26 CFR 5c.168(f)(8)-3 - Requirements for lessor.

§ 5c.168(f)(8)-3 Requirements for lessor.
(a) Qualified lessor. In order for an agreement to be treated as a lease under section 168(f)(8), the party characterized in the agreement as the lessor must be a qualified lessor. The term “qualified lessor” means—
(1) A corporation which is neither an electing small business corporation under section 1371(b) nor a personal holding company under section 542(a), or
(2) A partnership all of whose partners are corporations described in subparagraph (1), or
(3) A grantor trust whose grantor and beneficiaries are all corporations described in paragraph (a)(1) or partnerships described in paragraph (a)(2).
(b) Effect of disqualification of lessor. If at any time during the term of the agreement the lessor ceases to be a qualified lessor, the agreement will lose its characterization as a lease under section 168(f)(8) as of the date of the event causing such disqualification. If any partner of a partnership described in paragraph (a)(2) ceases to be a corporation described in paragraph (a)(1), the partnership entity shall cease to be a qualified lessor. Similarly, if any beneficiary of a trust described in paragraph (a)(3) ceases to be a corporation described in paragraph (a)(1), the trust shall cease to be a qualified lessor. See § 5c.168(f)(8)-8 for the Federal income tax consequences of such a disqualification.
(c) One tax owner per property. Only one person may be a qualified lessor under section 168(f)(8) with respect to leased property. Thus, property that is subject to a lease under section 168(f)(8) may not be subleased under a lease for which a section 168(f)(8) election is made. In addition, if a lessor sells or assigns in a taxable transaction its interest in a section 168(f)(8) lease or in the underlying property, the lease shall cease to qualify under section 168(f)(8) and no other lease may be executed under section 168(f)(8) with respect to the property. The preceding sentence applies to a sale or assignment of its interest by a partner of a lessor that is a partnership described in paragraph (a)(2) of this section or by a beneficiary of a lessor that is a trust described in paragraph (a)(3) of this section. See § 5c.168(f)(8)-8 for the Federal income tax consequences where a lease ceases to qualify under section 168(f)(8). However, lease brokers, agents, etc., may, for example, prepare executory contracts with the lessee whereby the broker's assignee may execute a lease as lessor, and, if the requirements of section 168(f)(8) and §§ 5c.168(f)(8)-1 through 5c.168(f)(8)-11 are met, the lease will qualify under section 168(f)(8).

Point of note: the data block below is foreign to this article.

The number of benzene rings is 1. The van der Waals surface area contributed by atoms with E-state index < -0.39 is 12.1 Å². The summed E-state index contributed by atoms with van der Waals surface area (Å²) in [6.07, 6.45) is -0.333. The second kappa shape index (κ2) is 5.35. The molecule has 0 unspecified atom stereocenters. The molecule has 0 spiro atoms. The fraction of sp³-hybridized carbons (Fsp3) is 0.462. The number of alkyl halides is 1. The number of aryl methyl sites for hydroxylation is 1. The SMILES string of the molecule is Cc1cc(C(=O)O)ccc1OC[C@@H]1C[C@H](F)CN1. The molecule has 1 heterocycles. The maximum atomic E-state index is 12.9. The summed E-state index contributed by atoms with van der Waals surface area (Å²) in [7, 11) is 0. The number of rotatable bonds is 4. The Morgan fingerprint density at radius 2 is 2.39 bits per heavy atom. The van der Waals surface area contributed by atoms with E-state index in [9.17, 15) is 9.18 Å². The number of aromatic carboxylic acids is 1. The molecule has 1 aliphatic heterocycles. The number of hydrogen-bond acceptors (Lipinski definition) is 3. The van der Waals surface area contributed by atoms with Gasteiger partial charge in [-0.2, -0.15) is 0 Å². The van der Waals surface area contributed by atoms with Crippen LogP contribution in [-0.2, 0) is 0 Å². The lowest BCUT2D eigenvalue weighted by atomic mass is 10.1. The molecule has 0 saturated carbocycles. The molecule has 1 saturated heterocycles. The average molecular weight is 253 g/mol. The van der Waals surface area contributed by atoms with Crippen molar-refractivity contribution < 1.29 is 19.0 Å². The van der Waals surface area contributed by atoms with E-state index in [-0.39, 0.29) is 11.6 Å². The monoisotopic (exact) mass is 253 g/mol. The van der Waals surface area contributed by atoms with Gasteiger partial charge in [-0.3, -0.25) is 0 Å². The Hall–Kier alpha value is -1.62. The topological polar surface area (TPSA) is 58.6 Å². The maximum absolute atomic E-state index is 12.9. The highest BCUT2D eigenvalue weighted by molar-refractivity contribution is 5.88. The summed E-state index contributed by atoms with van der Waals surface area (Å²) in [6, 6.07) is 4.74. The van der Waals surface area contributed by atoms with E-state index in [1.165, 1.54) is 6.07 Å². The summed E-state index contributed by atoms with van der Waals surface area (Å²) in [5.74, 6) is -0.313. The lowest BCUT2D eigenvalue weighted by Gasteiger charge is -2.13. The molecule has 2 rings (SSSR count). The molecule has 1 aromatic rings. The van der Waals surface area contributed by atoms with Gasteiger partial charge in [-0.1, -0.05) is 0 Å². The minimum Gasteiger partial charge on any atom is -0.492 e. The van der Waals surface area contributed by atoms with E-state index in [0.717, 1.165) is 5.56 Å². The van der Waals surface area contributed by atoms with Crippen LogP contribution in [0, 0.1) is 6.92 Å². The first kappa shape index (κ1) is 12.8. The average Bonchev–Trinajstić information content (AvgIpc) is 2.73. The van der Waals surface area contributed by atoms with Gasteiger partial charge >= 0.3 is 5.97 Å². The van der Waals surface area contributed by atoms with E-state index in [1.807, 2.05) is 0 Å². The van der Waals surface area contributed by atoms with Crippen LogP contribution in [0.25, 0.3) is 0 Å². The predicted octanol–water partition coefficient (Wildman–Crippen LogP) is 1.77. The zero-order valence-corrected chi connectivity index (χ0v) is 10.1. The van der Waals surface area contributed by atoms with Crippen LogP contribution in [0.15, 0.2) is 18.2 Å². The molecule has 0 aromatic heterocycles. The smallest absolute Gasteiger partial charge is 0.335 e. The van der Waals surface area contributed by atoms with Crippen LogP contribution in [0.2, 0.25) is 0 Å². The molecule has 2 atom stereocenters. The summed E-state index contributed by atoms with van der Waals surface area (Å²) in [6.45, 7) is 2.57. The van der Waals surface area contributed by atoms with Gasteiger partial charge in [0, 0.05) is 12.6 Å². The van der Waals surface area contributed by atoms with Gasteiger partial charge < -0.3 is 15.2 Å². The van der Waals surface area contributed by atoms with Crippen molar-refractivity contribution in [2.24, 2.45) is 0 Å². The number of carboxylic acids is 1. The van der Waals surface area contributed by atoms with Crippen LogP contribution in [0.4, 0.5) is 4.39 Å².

(d) Examples. The application of paragraph (c) may be illustrated by the following examples:
Example (1).
X Corp. (as lessee) sells certain new equipment to Y Corp. (as lessor) and leases it back under a section 168(f)(8) lease. Within 3 months after the property was placed in service, Y assigns its interest in the lease to Z. Upon the transfer to Z, the lease will no longer qualify for treatment under section 168(f)(8). The property may not thereafter be the subject of a section 168(f)(8) lease.
Example (2).
X Corp., which wishes to acquire certain equipment for use in its business and to transfer ownership of the property for Federal income tax law purposes, purchases the equipment and enters into an executory contract with LB, a lease broker, under which X agrees to execute a section 168(f)(8) lease as lessee with a third party lessor. At a later date (but within the prescribed 3-month period), LB arranges for X and T Corp. (which wishes to secure Federal income tax law ownership) to execute a lease agreement in accordance with § 5c.168(f)(8)-2. The lease will qualify for treatment under section 168(f)(8).
[T.D. 7791, 46 FR 51907, Oct. 23, 1981, as amended by T.D. 7795, 46 FR 56149, Nov. 13, 1981]

Title 26 published on 2014-04-01

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